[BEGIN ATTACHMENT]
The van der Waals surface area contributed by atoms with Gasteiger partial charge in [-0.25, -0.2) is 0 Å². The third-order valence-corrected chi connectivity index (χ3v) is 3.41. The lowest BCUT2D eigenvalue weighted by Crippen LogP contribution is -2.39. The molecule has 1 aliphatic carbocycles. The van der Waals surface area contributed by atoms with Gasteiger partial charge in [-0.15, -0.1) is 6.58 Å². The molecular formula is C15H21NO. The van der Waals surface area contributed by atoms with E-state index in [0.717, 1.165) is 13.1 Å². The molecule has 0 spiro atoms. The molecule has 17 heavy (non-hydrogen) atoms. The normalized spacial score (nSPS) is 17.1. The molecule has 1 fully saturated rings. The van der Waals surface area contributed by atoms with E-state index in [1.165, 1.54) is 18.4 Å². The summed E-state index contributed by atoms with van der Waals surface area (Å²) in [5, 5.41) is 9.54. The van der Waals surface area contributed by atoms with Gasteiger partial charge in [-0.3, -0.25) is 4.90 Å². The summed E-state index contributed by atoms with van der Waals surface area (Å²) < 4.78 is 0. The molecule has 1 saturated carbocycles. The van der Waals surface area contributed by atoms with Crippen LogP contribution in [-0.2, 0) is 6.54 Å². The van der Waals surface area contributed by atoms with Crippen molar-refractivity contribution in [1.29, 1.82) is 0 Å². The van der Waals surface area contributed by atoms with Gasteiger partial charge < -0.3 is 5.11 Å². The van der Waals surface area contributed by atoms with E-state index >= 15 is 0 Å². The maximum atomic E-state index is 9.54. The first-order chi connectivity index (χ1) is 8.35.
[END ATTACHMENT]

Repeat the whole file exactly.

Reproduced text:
The van der Waals surface area contributed by atoms with Gasteiger partial charge in [-0.25, -0.2) is 0 Å². The third-order valence-corrected chi connectivity index (χ3v) is 3.41. The lowest BCUT2D eigenvalue weighted by Crippen LogP contribution is -2.39. The molecule has 1 aliphatic carbocycles. The van der Waals surface area contributed by atoms with Gasteiger partial charge in [-0.15, -0.1) is 6.58 Å². The molecular formula is C15H21NO. The van der Waals surface area contributed by atoms with E-state index in [0.717, 1.165) is 13.1 Å². The molecule has 0 spiro atoms. The molecule has 17 heavy (non-hydrogen) atoms. The normalized spacial score (nSPS) is 17.1. The molecule has 1 fully saturated rings. The van der Waals surface area contributed by atoms with E-state index in [1.165, 1.54) is 18.4 Å². The summed E-state index contributed by atoms with van der Waals surface area (Å²) in [5, 5.41) is 9.54. The van der Waals surface area contributed by atoms with Gasteiger partial charge in [-0.3, -0.25) is 4.90 Å². The summed E-state index contributed by atoms with van der Waals surface area (Å²) < 4.78 is 0. The molecule has 1 saturated carbocycles. The van der Waals surface area contributed by atoms with Crippen LogP contribution in [-0.2, 0) is 6.54 Å². The van der Waals surface area contributed by atoms with Crippen molar-refractivity contribution in [1.29, 1.82) is 0 Å². The van der Waals surface area contributed by atoms with Gasteiger partial charge < -0.3 is 5.11 Å². The van der Waals surface area contributed by atoms with E-state index >= 15 is 0 Å². The maximum atomic E-state index is 9.54. The first-order chi connectivity index (χ1) is 8.35.